Vehicle emissions are the primary cause of air quality standard exceedances in the majority of UK Air Quality Management Areas. Increasing pressure to reduce the impact of pollution from vehicles has led to growing interest in the introduction of ‘Clean Air Zones’ and ‘Low Emission Zones’.
However, such mitigation measures are expensive to design and implement and, while street level air quality monitoring can highlight the problem in the form of the local hotspots at which exceedances occur, it does not provide information on which of the passing vehicles are the most polluting.
Marking a significant step forward in the measurement of emissions from vehicles on UK roads, Ricardo Energy & Environment, working with technology partner OPUS Inspection, has launched a real world vehicle emissions monitoring service.
Installed at locations of interest, the measurement system instantaneously records in a completely non-intrusive manner, the real world driving emissions – of nitric oxide, nitrogen dioxide, particulate matter, hydrocarbons, carbon monoxide and ammonia – from each passing vehicle.
The data recorded can be used to identify the most polluting vehicle types (i.e. buses, heavy goods vehicles, vans and cars) and their respective contributions to emissions. Significant improvements are thus possible in the accuracy of modelling and simulation efforts underpinning the design of Clean Air Zones, reducing uncertainty by replacing assumptions with evidence-based, real world driving emissions information. Moreover, once such zones have been implemented, the system can be used to support enforcement management through the identification of non-compliant vehicles.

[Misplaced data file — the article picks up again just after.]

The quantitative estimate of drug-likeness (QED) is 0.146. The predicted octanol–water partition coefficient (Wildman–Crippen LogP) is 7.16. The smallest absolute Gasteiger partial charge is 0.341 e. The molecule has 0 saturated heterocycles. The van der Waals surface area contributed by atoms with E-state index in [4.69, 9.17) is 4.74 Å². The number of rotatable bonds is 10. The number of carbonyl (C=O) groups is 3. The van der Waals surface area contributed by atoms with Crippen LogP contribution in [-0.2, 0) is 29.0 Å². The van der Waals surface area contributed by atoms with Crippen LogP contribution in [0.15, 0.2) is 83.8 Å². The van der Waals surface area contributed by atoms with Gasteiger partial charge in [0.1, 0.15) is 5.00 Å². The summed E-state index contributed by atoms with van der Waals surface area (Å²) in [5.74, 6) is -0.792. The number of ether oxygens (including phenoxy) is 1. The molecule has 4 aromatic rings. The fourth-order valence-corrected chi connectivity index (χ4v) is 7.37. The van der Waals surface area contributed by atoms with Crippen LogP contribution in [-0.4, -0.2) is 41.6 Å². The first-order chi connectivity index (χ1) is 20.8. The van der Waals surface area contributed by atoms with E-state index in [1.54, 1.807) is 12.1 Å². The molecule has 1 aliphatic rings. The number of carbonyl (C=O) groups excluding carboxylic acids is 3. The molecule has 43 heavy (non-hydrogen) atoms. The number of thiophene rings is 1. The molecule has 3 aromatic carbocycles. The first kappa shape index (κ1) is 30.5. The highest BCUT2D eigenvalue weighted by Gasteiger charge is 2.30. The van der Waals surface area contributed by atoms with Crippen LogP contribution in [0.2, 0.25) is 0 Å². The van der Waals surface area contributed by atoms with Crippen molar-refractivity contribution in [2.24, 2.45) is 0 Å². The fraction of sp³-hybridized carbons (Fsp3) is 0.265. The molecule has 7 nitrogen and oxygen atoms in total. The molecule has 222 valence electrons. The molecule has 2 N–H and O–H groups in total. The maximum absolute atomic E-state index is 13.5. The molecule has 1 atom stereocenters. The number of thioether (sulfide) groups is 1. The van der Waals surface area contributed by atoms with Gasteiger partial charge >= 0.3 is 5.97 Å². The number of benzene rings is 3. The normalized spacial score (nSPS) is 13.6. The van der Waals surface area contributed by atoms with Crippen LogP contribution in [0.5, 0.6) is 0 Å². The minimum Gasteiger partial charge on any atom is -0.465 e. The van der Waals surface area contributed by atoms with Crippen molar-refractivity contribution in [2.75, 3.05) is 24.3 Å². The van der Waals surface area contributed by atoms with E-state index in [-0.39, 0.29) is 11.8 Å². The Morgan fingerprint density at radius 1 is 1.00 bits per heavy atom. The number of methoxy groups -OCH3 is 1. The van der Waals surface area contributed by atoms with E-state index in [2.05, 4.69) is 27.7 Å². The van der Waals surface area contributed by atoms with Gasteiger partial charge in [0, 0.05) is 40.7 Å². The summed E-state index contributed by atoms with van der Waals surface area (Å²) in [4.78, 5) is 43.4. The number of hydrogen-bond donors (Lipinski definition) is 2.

“Ricardo’s new vehicle emission measurement service is a major step forward in the measurement of real world vehicle emissions in the UK, helping our clients to improve the design, enforceability and overall effectiveness of Clean Air and Low Emissions Zones” explains Sean Christiansen, Ricardo Energy & Environment air quality practice director. “The capability that this new system gives us complements the extensive air quality capabilities that Ricardo offers, ranging from support and advice on pollution control policies, pollution modelling and measurements, inventory design and compilation and the development of low emission strategies.”